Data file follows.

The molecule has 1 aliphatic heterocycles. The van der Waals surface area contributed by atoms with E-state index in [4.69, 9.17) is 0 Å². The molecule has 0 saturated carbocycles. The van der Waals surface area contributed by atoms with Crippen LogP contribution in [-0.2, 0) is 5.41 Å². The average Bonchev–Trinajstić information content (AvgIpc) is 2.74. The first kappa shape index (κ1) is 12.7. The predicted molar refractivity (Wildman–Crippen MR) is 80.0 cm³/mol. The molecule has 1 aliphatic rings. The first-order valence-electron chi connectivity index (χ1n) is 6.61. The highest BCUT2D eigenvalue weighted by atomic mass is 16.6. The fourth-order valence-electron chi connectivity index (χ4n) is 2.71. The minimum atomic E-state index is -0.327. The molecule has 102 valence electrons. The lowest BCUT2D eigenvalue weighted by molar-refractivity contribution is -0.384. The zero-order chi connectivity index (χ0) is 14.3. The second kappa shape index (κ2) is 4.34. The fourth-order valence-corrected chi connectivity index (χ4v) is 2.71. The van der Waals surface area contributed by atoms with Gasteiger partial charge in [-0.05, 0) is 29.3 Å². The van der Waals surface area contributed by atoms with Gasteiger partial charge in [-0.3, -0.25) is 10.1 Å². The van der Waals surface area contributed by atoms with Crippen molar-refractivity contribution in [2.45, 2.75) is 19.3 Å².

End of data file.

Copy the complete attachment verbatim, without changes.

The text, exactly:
The molecule has 1 aliphatic heterocycles. The van der Waals surface area contributed by atoms with E-state index in [4.69, 9.17) is 0 Å². The molecule has 0 saturated carbocycles. The van der Waals surface area contributed by atoms with Crippen LogP contribution in [-0.2, 0) is 5.41 Å². The average Bonchev–Trinajstić information content (AvgIpc) is 2.74. The first kappa shape index (κ1) is 12.7. The predicted molar refractivity (Wildman–Crippen MR) is 80.0 cm³/mol. The molecule has 1 aliphatic rings. The first-order valence-electron chi connectivity index (χ1n) is 6.61. The highest BCUT2D eigenvalue weighted by atomic mass is 16.6. The fourth-order valence-electron chi connectivity index (χ4n) is 2.71. The minimum atomic E-state index is -0.327. The molecule has 102 valence electrons. The lowest BCUT2D eigenvalue weighted by molar-refractivity contribution is -0.384. The zero-order chi connectivity index (χ0) is 14.3. The second kappa shape index (κ2) is 4.34. The fourth-order valence-corrected chi connectivity index (χ4v) is 2.71. The van der Waals surface area contributed by atoms with Gasteiger partial charge in [-0.05, 0) is 29.3 Å². The van der Waals surface area contributed by atoms with Gasteiger partial charge in [-0.3, -0.25) is 10.1 Å². The van der Waals surface area contributed by atoms with Crippen molar-refractivity contribution in [2.45, 2.75) is 19.3 Å².